Players tell us that they have difficulty maintaining focus when there are distractions. They also have difficulty staying focused when they are waiting.
The US Open 2011 had a great first week, but days 9 and 10 were rained out (okay, about 10 minutes were played on day 10) and this is frustrating for everyone involved. Now, we are at the start of day 11 and it is raining in New York City. Imagine the frustration that players have in the face of this kind of scheduling difficulty.
Where Does Focus Come From?
Our ability to focus is based in those same brain circuits which control our coordination. When we have trouble with our coordination, we also have difficulty with our ability to maintain focus. These capabilities do not seem to be connected and I did not think they were linked until I started teaching children with Attention Deficit Disorders (ADD & ADHD).
When I took these children through rhythm and timing training, they would dramatically improve their attention and focus, but they would also dramatically improve their coordination. Before the training they would not be able to run, throw or catch a ball, jump rope, or even skip. After the training, they would enjoy excellent coordination and begin to excel in sports they had struggled with or had shunned before.
How Do We Focus?
Our brain has many different sensory management circuits. One set of these circuits are gating circuits for external auditory, kinesthetic, and visual data. They are called gating circuits because we open and close them to permit in or block out a particular data stream. Our rhythm and timing circuits are used for the proper control of these gates. If our rhythm and timing has problems, we cannot control these gates and we can have a variety of focus distractions and difficulties.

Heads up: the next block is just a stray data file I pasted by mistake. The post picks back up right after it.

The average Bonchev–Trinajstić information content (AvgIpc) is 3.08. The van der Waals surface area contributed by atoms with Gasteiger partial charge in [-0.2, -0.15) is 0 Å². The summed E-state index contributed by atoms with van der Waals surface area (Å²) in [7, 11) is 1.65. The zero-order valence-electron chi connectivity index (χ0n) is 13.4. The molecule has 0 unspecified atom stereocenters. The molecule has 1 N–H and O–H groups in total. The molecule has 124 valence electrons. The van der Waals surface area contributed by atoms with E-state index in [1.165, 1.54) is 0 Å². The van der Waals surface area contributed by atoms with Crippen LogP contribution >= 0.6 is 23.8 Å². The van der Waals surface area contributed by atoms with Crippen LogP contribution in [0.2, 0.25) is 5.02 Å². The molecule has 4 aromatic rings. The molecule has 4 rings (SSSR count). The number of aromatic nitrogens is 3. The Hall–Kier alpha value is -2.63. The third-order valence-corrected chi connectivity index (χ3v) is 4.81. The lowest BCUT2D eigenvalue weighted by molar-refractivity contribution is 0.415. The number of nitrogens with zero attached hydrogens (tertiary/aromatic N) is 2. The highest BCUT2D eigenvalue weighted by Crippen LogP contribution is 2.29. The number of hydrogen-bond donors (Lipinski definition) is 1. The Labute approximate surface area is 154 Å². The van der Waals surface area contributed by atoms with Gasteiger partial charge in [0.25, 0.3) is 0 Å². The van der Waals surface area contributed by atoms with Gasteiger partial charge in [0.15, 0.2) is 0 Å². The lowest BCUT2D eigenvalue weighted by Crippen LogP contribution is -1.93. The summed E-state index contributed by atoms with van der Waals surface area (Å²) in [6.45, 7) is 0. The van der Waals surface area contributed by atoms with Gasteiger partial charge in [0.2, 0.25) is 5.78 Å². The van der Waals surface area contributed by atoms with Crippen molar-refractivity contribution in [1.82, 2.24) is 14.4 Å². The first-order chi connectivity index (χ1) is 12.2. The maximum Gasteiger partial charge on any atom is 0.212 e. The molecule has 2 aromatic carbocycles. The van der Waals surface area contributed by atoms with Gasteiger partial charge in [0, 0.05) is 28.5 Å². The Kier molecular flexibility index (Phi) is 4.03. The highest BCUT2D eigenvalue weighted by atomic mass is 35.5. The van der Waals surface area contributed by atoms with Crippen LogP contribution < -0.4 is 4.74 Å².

Let me give you a concrete example of what these gating circuits can do for us. A person with good focus can sit at a table in a restaurant and focus in on a conversation at the next table. And, they can focus out (not hear) the conversations at the other nearby tables.
One of my clients is a young quadriplegic lawyer. His hearing was not properly gated. He was easily distracted by unwanted audio signals. He had difficulty sleeping at night because of cars entering and leaving his apartment complex. His gating circuits were almost always open wide. He had no control over what he heard.
After the rhythm and timing training he wrote me an email telling me about a seminar he had just attended. Several times during the program the presenter stopped and apologized to the class for the noise coming from the next classroom. He told me he had not heard that noise until the presenter mentioned it. Last year he and I were in a restaurant together and his care-giver motioned for him to listen to the music being played. He was surprised that he had not noticed the music, because it was his favorite song.
So, now it is clear that he does not have to be distracted by audio signals. He is able to focus in on things he wants to hear and focus out those things he does not care to listen to. In the seminar, he wanted to focus in on the information of the seminar and in the restaurant, he wanted to focus in on our conversation. Other sounds were unwanted and were not a distraction to him.
Does This Only Work For Audio Signals?
Our brain has these kinds of gating circuits for visual and kinesthetic data, as well as audio.
We all know that some people have a higher pain tolerance than others. This means that they can keep their kinesthetic pain gates closed a lot more easily and a lot longer than people with less tolerance for pain. And, we have all had experiences where we looked at something and did not see it.
How Can This Information Help Our Tennis Game?
What can help your tennis game is to improve your rhythm and timing. When you do that ,you receive the coordination which makes your shots more accurate and your sensory gating circuits become more well tuned which provides you with improved focus and concentration.